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Victorian Railways V Class
V513
V 513 as a compound expansion
Details

Years built

1899

Builder

Baldwin Locomotive Works (1), Phoenix Foundry (15)

Number Produced

1899-1902

Years in Operation

1899-1930

Fleet Numbers

16

Classification

2-8-0

Number Preserved

0

Number Scrapped

16

Dimensions
(
l x w x h)

Unknown

Gauge

5 ft 3 in

V - E - T - D

The V Class locomotive is a 2-8-0 'Consolidation' type steam locomotive that ran on the Victorian Railways of Australia from 1899 to 1930

HistoryEdit

In 1899, the Baldwin Locomotive Works in Philidelphia imported a 2-8-0 heavy goods locomotive that was American in design and had 4 outside cylinders based off the Vauclain Compound system

After test runs where the V Class proved very successful, 15 more V Class locomotives were built at Phoenix Foundry in Ballarat and served as mainline heavy frieght locomotives across the VR, as well as on VR branchlines since their axle load was so light they could run on them and their wheelbases were short enough to be turned on 50 ft turntables

Later in their lives, due to the intense maintenance and sheer costs around the compound cylinders, the V Class were converted to simple expansions in 1912-1913

PreservationEdit

None of the V Class locomotives were preserved although a project has been launched by the Victorian Steam Locomotive Company to scratch build a Vauclain compound V Class to be numbered V 499, due to the original "V 499" being the first 'big engine' in Victoria, and since the 500 numbering was given to the J Class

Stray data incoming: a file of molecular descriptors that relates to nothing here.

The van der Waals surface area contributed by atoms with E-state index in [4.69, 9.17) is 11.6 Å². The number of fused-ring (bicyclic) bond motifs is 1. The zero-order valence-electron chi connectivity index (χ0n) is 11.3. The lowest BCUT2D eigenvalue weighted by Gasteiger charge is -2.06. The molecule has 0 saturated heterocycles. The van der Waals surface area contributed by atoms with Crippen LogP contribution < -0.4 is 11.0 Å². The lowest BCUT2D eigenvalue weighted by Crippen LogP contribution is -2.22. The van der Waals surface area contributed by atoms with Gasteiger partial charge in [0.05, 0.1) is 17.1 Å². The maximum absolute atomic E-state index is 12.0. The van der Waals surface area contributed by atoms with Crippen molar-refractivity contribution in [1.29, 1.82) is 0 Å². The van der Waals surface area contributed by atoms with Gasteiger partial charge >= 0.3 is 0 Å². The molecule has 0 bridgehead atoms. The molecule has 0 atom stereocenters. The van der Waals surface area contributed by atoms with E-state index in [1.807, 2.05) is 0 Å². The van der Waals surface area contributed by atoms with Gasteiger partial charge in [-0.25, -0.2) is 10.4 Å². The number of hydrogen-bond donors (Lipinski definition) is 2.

TriviaEdit

  • The V Class was the first 2-8-0 steam locomotive in Victoria as well as the first eight coupled locomotive in Victoria, being a forerunner to the larger 1918 C Class, 1922 K Class and 1954 J Class 2-8-0 locomotives
  • At the time of it's introduction it was the largest steam locomotive in Victoria, much larger than the largest X Class 0-6-0 goods engines. It's size and wheel arrangement was a considerable step up from the typical 0-6-0 wheel arrangement at the time
  • The V Class was also influential (albiet not immediately so due to the pro British conservatism of the VR at the time, hence why they were scrapped in the 1920's- 1930) in it's American design features that were the first to steer away from the more traditional British design features. Elements such as bar frames, delta trailing trucks, leading wheels to steer engines around curves, improved front ends, flexible suspensions among other modern design features were adopted on to various VR designs throughout the 20th century
Articles on Trains in Victoria
Steam: A2 Class - C Class - Dd Class - G Class - H Class - J Class - K Class - N Class - NA Class - R Class - V Class - X Class - Y Class

Diesel Electric: F Class - P Class

Diesel Hydraulic: TBA

Rail Tractor: TBA

Railmotors: Walker Railmotors

Electric: TBA

Suburban Electric: TBA

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